Charging stations should provide real-time pricing information to users. This allows EV drivers to make informed decisions about when and where to charge, taking into account pricing variations.
5 Contactless payment terminals
Charging stations should have contactless payment terminals or readers, making it easy for EV drivers to initiate and complete transactions without the need to enter a PIN or remove a physical card from their wallet.
6 Emergency payment options
In case of technical issues or a lack of network connectivity, charging stations should offer alternative payment methods, such as emergency cards or phone numbers for customer support.
7 International payment support
Fast-charging corridors often cross national borders. To cater to international travellers, it's essential to support international payment cards and mobile payment apps, ensuring that visitors can charge their EVs easily.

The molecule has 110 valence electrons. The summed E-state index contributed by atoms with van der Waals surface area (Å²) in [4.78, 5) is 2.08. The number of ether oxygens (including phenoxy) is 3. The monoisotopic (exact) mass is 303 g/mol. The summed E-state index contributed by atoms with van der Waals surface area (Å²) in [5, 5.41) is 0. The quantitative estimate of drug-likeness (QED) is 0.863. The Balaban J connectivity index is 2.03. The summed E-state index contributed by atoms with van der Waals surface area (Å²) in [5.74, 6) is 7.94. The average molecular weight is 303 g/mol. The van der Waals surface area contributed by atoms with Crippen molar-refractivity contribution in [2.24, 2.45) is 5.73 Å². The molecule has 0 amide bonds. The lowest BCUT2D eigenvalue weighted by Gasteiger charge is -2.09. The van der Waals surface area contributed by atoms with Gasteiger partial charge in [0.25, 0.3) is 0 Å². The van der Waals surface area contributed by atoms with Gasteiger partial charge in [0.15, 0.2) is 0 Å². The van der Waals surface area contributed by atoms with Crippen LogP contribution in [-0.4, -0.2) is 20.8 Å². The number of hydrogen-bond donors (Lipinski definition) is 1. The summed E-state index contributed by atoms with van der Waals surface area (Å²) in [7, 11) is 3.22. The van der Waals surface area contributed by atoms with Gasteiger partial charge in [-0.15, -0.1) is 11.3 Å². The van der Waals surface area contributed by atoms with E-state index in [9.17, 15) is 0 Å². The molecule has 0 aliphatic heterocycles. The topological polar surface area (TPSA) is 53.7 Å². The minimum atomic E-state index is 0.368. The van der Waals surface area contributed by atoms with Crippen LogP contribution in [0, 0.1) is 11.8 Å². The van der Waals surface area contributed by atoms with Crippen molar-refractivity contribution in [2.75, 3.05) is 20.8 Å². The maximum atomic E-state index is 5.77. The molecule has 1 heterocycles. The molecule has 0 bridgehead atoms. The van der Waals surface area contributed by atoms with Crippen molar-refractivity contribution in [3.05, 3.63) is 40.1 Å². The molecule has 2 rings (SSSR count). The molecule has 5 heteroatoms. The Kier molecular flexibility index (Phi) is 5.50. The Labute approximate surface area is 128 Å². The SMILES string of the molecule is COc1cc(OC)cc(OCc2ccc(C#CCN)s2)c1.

8 User-friendly interfaces
The payment process at fast-charging stations should have a user-friendly interface that guides drivers through the payment steps clearly and efficiently.
9 Receipts and transaction history
Charging stations should provide digital receipts and maintain a transaction history for users to review and keep track of their charging expenses.
10 Customer support
A reliable customer support system should be in place to assist users with any payment-related issues or questions they may have.
By meeting these requirements, fast-charging corridors can ensure that EV drivers have a hassle-free and consistent experience when it comes to payments, regardless of their location or the charging network they use. This not only promotes EV adoption but also enhances user satisfaction in the fast-charging infrastructure.
How CCV Is Involved in EV Charging
So how are we at CCV making payment in EV charging easier now and in the future? CCV was actually one of the first payment providers in the industry. For the last 8 or 9 years, we have been making EV charging payment as easy as possible. And we’d like to help make the open-loop payment possible everywhere. Or as the Dutch government says about taxes, we say about payment: Payment is not fun. We’re just trying to make it easier. CCV supports making payment seamless for EV drivers.